- Software name: appdown
- Software type: Microsoft Framwork
- size: 151MB
A messenger arrived in haste at three o'clock in the afternoon, and gave him a letter from Prvost, town major of Quebec. It was to the effect that an Abenaki Indian had just come over land from Acadia, with news that some of his tribe had captured an English woman near Portsmouth, who told them that a great fleet had sailed from Boston to attack Quebec. Frontenac, not easily alarmed, doubted the report. Nevertheless, he embarked 259 at once with the intendant in a small vessel, which proved to be leaky, and was near foundering with all on board. He then took a canoe, and towards evening set out again for Quebec, ordering some two hundred men to follow him. On the next day, he met another canoe, bearing a fresh message from Prvost, who announced that the English fleet had been seen in the river, and that it was already above Tadoussac. Frontenac now sent back Captain de Ramsay with orders to Callires, governor of Montreal, to descend immediately to Quebec with all the force at his disposal, and to muster the inhabitants on the way. Then he pushed on with the utmost speed. The autumnal storms had begun, and the rain pelted him without ceasing; but on the morning of the fourteenth he neared the town. The rocks of Cape Diamond towered before him; the St. Lawrence lay beneath them, lonely and still; and the Basin of Quebec outspread its broad bosom, a solitude without a sail. Frontenac had arrived in time.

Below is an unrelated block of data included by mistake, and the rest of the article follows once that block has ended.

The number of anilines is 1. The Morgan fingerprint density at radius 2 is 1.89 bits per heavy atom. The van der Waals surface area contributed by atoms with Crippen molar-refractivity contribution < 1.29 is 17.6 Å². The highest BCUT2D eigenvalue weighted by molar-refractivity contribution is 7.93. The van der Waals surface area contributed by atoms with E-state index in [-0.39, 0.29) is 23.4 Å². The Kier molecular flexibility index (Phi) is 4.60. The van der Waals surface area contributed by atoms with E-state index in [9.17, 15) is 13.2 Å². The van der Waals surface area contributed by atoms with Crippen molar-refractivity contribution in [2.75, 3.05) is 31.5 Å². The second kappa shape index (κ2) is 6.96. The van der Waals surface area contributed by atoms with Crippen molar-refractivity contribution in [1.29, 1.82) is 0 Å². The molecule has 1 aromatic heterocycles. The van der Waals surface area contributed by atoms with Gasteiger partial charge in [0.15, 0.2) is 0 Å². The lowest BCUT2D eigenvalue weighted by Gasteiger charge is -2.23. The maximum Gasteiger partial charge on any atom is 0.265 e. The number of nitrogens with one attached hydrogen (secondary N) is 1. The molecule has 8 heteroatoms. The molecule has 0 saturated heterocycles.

"She's all right," was the gruff reply. "A bit of a shock maybe. No organic trouble."The messenger seemed astonished and startled; but he presently asked if the governor would give him his answer in writing.
He dropped his head in her lap. "There it's out!" he groaned. "All evening I've been fighting against it. Every night I've been with you. I swore I wouldn't tell you. But here I am ... just like a baby. God knows I'll regret it to-morrow!"The clearing contained, a strange sight in those rude surroundings, a little Doric temple dating from the eighteenth century. It was just a circle of plain columns holding up a little flattish dome, the marble all silvery with lichen, and wistfully beautiful against the greenery. Within the columns open to the winds was a raised grave of the period built of brick and topped with a marble slab carved with the Broome arms and with an inscription setting forth the virtues of a Pendleton Broome who died in 1720 at the age of twenty-three.
"Look! Look!" he said, pointing to the paper.
Excepting that the Indians, some hours before 't was night,